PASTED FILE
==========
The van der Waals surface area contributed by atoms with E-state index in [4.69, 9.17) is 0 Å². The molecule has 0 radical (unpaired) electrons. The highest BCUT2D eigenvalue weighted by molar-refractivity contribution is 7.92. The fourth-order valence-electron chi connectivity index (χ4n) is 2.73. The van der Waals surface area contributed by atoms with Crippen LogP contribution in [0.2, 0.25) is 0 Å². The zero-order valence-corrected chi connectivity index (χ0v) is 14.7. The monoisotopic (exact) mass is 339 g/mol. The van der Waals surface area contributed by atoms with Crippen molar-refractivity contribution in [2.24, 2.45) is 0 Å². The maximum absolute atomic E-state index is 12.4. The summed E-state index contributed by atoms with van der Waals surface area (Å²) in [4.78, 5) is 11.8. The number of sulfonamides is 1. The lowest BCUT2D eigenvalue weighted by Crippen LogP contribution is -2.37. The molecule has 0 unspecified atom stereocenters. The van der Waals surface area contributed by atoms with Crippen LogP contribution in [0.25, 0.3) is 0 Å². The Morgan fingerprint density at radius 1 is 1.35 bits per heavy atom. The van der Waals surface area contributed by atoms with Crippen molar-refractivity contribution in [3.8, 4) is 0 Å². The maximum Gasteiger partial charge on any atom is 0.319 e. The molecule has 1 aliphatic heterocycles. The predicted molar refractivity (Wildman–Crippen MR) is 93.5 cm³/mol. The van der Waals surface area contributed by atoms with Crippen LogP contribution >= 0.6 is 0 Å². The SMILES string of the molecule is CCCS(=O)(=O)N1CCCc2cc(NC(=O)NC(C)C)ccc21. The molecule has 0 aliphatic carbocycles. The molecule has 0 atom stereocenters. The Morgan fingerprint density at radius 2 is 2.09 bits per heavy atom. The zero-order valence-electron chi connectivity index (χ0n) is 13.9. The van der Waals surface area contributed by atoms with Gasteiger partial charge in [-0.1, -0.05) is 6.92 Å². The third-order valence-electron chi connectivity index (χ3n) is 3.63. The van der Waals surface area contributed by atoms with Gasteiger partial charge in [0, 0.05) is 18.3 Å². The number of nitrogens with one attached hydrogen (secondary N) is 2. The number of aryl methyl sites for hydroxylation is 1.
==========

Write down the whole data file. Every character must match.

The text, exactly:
The van der Waals surface area contributed by atoms with E-state index in [4.69, 9.17) is 0 Å². The molecule has 0 radical (unpaired) electrons. The highest BCUT2D eigenvalue weighted by molar-refractivity contribution is 7.92. The fourth-order valence-electron chi connectivity index (χ4n) is 2.73. The van der Waals surface area contributed by atoms with Crippen LogP contribution in [0.2, 0.25) is 0 Å². The zero-order valence-corrected chi connectivity index (χ0v) is 14.7. The monoisotopic (exact) mass is 339 g/mol. The van der Waals surface area contributed by atoms with Crippen molar-refractivity contribution in [2.24, 2.45) is 0 Å². The maximum absolute atomic E-state index is 12.4. The summed E-state index contributed by atoms with van der Waals surface area (Å²) in [4.78, 5) is 11.8. The number of sulfonamides is 1. The lowest BCUT2D eigenvalue weighted by Crippen LogP contribution is -2.37. The molecule has 0 unspecified atom stereocenters. The van der Waals surface area contributed by atoms with Crippen LogP contribution in [0.25, 0.3) is 0 Å². The Morgan fingerprint density at radius 1 is 1.35 bits per heavy atom. The van der Waals surface area contributed by atoms with Crippen molar-refractivity contribution in [3.8, 4) is 0 Å². The maximum Gasteiger partial charge on any atom is 0.319 e. The molecule has 1 aliphatic heterocycles. The predicted molar refractivity (Wildman–Crippen MR) is 93.5 cm³/mol. The van der Waals surface area contributed by atoms with Crippen LogP contribution >= 0.6 is 0 Å². The SMILES string of the molecule is CCCS(=O)(=O)N1CCCc2cc(NC(=O)NC(C)C)ccc21. The molecule has 0 aliphatic carbocycles. The molecule has 0 atom stereocenters. The Morgan fingerprint density at radius 2 is 2.09 bits per heavy atom. The zero-order valence-electron chi connectivity index (χ0n) is 13.9. The van der Waals surface area contributed by atoms with Gasteiger partial charge in [-0.1, -0.05) is 6.92 Å². The third-order valence-electron chi connectivity index (χ3n) is 3.63. The van der Waals surface area contributed by atoms with Gasteiger partial charge in [0, 0.05) is 18.3 Å². The number of nitrogens with one attached hydrogen (secondary N) is 2. The number of aryl methyl sites for hydroxylation is 1.